Death Vans in China
So USA TODAY trots out an old story about the death vans in China.
... China metes out capital punishment from specially equipped "death vans" that shuttle from town to town. Makers of the death vans say the vehicles and injections are a civilized alternative to the firing squad, ending the life of the condemned more quickly, clinically and safely. The switch from gunshots to injections is a sign that China "promotes human rights now," says Kang Zhongwen , who designed the Jinguan Automobile death van ...
Jinguan — "Golden Champion" in Chinese — lies an hour's drive from Chongqing in southwestern China, below the green slopes of Cliff Mountain. Along with the death vans, the company also makes bulletproof limousines for the country's rich and armored trucks for banks. Jinguan's glossy death van brochure is printed in both Chinese and English. From the outside, the vans resemble the police vehicles seen daily on China's roads. A look inside reveals their function.
"I'm most proud of the bed. It's very humane, like an ambulance," Kang says. He points to the power-driven metal stretcher that glides out at an incline. "It's too brutal to haul a person aboard," he says. "This makes it convenient for the criminal and the guards." The lethal cocktail used in the injections is mixed only in Beijing, something that has prompted complaints from local courts. "Some places can't afford the cost of sending a person to Beijing — perhaps $250 — plus $125 more for the drug," says Qiu Xingsheng, a former judge working as a lawyer in Chongqing. Death-by-gunshot requires "very little expense," he says.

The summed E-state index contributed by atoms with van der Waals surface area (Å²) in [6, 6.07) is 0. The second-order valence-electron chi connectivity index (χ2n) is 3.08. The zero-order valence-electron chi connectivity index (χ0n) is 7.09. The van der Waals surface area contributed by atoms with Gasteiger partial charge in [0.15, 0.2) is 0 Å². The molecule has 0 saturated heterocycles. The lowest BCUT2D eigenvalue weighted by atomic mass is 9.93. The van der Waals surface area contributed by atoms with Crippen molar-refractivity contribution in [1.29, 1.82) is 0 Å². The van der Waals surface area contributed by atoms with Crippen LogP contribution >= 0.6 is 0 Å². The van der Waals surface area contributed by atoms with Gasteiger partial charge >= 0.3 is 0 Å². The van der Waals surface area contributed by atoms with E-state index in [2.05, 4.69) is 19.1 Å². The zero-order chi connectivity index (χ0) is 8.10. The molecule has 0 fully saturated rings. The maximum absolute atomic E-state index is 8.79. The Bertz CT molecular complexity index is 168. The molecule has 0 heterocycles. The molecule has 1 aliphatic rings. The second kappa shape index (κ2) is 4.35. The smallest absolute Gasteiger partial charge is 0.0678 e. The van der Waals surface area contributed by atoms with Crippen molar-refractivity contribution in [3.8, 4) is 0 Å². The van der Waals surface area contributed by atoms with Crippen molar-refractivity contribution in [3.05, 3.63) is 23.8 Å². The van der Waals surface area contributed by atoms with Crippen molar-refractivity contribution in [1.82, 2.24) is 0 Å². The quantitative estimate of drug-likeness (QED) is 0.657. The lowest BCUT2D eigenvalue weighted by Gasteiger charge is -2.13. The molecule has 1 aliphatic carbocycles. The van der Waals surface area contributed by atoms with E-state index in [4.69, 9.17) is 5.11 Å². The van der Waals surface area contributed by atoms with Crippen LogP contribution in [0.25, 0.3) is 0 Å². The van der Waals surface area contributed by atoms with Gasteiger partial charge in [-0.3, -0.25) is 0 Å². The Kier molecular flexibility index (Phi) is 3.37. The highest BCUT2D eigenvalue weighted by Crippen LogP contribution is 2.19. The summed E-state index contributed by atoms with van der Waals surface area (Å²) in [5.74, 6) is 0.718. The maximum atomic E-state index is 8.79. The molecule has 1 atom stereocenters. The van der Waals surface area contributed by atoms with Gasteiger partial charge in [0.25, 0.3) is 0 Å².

There are in fact variations of the death van. The photo used in USA TODAY is a public relations photograph and has only the marking "Court of Law" on the outside. The photo below on the left (from Dayoo, 2/22/2004) marked it as "Zunyi City Middle-Level Court: Penal Vehicle." The photo on the right below (from EastDay 2/26/2004), this is a different make and has no identification.
What is inside of the van? The photo below on the left (whnews.com 7/29/2005) shows some computer equipment used to monitor vital signs. The photo in the middle (from Dayoo, 2/22/2004) shows the bed with the straps and the injection equipment. The photo in the right (from EastDay 2/26/2004) shows the subject being loaded into the van and said to be accompanied by the sound of music to sooth his nerves.
Here is the story of Zhang Zhiqiang (via Sohu.com).
He admitted to the following crimes in court:
- On August 18, 2002, he went to a relative's place; seeing that she was alone at home, he raped her and took her money.
- On November 7, 2002, he went into a store, stabbed the owner to death and took 350 RMB in cash.
- On May 23, 2003, he had a 'transaction' with a prostitute; since he had no money to pay her, he strangled her and took 11 RMB in cash plus one mobile phone.
There was the following interview by a reporter:
Q: What do you have to say to your family?
A: I don't have anything to say to them. I feel sorry for them, and I feel sorry for the victims.
Q: Why are you sighing?
A: The three 'most' in my life: my most hated person is my father, my most hated thing is to be looked down upon and my most regret is towards my victims.
Q: Do you think you ought to die?
A: I ought to die. I just hope that the process is straightforward.
At 9:50pm, Zhang was taken to the execution field. At 10am, he was placed on the bed. At 10:06am, the executioner pressed the buttons to initiate the injection. At 10:08:10am, the instruments showed that all vital signs have stopped. The medical doctor then pronounced Zhang dead. The process lasted 130 seconds.
Caution: The above story was obviously selected to fit a certain propaganda message about the death penalty in China. There are other more controversial cases, such as The Case of Wang Binyu (王斌余). There are also other ways to carry out the death penalty, as in The Death Penalty in China - Part 2.